Here’s my point. No one is looking at Clinton as just another politician. Even if 71% of Americans claim that the gender of the president doesn’t matter to them, we have an unconscious bias against women (study, after study, after study, shows this).
I learned the hard way many years ago that the first thing people see when they look at me is a gender. Before they know anything about me, they have already made snap judgments based on ingrained conceptions of gender that we can’t escape. (Though, the good news is that we can counteract for our biases.)
In some cases, people have already dismissed me. In other cases, they have already reduced me to an object. In most cases, I won’t be heard or taken seriously.
We do this to Hillary Clinton whether we want to admit to it or not.
Hillary Clinton was a activist for social justice in college. She worked for the Children’s Defense Fund. She advocated for disadvantaged children to receive health care as a lawyer in Arkansas and as First Lady. All signs point to her genuinely caring about children and families. She has worked as a lawyer and a law professor. She has served as a U.S. Senator and as Secretary of State (as have six presidents).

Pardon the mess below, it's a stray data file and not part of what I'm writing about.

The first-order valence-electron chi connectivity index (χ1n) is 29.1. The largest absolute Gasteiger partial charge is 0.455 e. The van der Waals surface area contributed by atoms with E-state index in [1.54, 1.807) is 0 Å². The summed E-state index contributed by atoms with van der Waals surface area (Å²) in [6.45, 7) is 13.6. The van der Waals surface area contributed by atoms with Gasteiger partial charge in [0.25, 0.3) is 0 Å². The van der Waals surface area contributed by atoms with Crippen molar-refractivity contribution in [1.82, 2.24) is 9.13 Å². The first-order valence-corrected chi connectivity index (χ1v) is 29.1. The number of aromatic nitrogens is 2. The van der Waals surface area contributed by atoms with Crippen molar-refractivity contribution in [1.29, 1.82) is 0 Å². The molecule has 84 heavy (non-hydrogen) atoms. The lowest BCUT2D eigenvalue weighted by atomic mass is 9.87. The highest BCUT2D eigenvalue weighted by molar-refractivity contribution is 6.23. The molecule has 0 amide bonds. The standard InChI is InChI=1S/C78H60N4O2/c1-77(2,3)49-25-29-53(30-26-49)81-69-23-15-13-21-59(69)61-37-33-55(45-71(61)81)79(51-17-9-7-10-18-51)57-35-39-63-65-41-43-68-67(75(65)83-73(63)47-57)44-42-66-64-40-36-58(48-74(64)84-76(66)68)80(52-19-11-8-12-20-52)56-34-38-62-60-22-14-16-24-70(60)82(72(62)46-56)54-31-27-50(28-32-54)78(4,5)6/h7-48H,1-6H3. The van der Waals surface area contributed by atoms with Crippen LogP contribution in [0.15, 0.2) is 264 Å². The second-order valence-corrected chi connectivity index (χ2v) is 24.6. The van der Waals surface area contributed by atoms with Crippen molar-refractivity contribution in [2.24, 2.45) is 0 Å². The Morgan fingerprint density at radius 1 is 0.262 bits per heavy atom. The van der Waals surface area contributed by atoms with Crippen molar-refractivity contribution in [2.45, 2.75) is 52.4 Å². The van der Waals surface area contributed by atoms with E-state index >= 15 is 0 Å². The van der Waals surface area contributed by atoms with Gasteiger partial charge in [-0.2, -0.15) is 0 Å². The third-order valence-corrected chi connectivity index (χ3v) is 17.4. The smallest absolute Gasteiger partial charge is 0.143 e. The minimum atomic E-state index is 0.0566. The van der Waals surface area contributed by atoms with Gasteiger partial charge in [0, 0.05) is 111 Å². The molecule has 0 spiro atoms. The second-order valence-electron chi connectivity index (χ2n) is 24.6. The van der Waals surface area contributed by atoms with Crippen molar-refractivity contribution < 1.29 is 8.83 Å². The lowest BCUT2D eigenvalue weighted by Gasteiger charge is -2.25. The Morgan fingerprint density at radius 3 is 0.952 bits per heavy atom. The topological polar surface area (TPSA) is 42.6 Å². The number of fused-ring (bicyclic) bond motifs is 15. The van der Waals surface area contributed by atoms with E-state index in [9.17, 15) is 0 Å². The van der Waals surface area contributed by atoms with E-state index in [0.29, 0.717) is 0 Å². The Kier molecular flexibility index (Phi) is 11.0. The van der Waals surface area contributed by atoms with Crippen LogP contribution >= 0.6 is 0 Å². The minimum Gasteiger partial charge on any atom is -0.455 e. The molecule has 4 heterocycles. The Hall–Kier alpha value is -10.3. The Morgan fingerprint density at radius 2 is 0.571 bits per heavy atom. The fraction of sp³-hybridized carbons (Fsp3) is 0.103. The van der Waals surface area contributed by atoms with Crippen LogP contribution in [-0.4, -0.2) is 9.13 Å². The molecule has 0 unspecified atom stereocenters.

She is currently the most qualified person for the job of president within our neoliberal, imperialist, indirect democratic political system as it exists. Yes, she’s establishment. Again, that’s a separate issue. (If you want to take down the system, then great! But where were you when you thought Bernie Sanders was going to be the Democratic nominee? Where were you during eight years of Obama’s presidency? Why are you suddenly worried about oligarchy now? Hell, where were you during the Bush I and II administrations? I digress.)